Monday March 4, 2013 Shanghai to Seoul
We got into Seoul and settled into the warm wood and soaring traditional elegance of the Imperial Palace Hotel. I kept forgetting we weren’t in Europe (every other Asian hotel I’ve been in seemed dazzling in its modernity with tons of clean and cold-looking marble).We loved the formal furniture settings, fine china, and old-world warmth of this place – and oh, what service! We had supper in the hotel bar area with several Kohler people who were also arriving for the Asia-wide Kohler distributor meeting.
Here’s the breakfast setting:
I visited the Chojun Textile and Quilt Museum and saw these “pojagi” Korean style quilts – done with very translucent fabrics and designed to be hung in windows where you would see right through the fabrics. The seams are very precise and sewn with tiny stitches.
From the museum, I walked up the hill to the cable car that takes you to the N Seoul Tower located on Mt. Namsan. One of the highest ten towers in the world, it offers great panoramic views of the city, and has been a symbol of Seoul since it first opened to the public in 1980. I lucked out by arriving just in time for a Korean cultural show! I nice guy even took a video of me spinning one of these plates. I know, hard to believe.
Silk worm larvae, anyone? Found these on the street at the traditional Namdaemun Market located in central Seoul near the Great South Gate. This large traditional export market has been in operation for over 500 years.
In the Namdaemun Market, I also saw a really funny guy make honey candy – also called The King’s Candy or Dragon’s Beard. He was hilarious – counting the additions to the strands of silky candy as he multiplied them by twisting and pulling out the candy. I uploaded my video of this “OMG” dude to YouTube. You can see it at this URL (you might have to copy/paste into a browser):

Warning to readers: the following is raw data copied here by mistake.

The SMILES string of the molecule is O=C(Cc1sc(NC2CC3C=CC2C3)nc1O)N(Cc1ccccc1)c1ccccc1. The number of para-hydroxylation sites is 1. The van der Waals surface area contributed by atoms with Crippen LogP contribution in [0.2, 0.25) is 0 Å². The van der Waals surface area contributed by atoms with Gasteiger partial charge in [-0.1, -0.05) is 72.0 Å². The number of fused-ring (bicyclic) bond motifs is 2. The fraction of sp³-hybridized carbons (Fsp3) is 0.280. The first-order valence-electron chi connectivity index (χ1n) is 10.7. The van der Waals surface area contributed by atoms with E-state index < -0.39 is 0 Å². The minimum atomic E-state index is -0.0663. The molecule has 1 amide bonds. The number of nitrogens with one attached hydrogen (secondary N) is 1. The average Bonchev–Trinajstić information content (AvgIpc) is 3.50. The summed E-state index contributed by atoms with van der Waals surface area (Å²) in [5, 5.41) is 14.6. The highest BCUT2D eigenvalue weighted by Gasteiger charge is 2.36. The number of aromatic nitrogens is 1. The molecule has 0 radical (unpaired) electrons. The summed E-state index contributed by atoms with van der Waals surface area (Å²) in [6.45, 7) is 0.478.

Wednesday and Thursday, March 6 and 7, Eumseong, Korea
I put the concierge, Henry Jueng, to work in helping me map out my trip to Eumseong, pronounced “mmmmmm-sung,” almost two hours away from Seoul, to visit former Lakeland student Danny Spatchek. Since pretty much no one outside of Seoul speaks English (including bus drivers, cab drivers, and hotel managers) this trip was going to be a challenge. Henry gave me seven notes, all written in Korean, explaining to each human link along the way exactly what I wanted to do.
Here are the seven notes, guiding me to the bus depot, getting me on the right bus for my one hour and forty minute ride to Eumseong, getting me into my hotel (with breakfast), and then getting me back to Seoul the next day. (Henry was so good I wrote up a compliment for him on the hotel feedback form and posted a review on Trip Advisor!)
Danny tried to help from his end, too. He even visited hotel rooms with a friend to see if they would be OK for me. He laughed when he said, “I hope this is okay, but the best hotel we can find for you is a “Love Hotel.” Apparently this is a common name for a group of motels in Korea!
Henry’s notes worked perfectly and I checked into the Eum Seong Tour Hotel, which was basic but clean, about $60 US per night including breakfast.
Danny and his friend used Henry’s note (which I had photographed and sent to him) to find my hotel. Trying to communicate to their taxi driver any other way would have been difficult. Yes, I give Danny and his buddies a lot of credit for struggling away on a daily basis in their immersion experience in the countryside of Korea!
Rice fields, hills and mountains around Eumseong.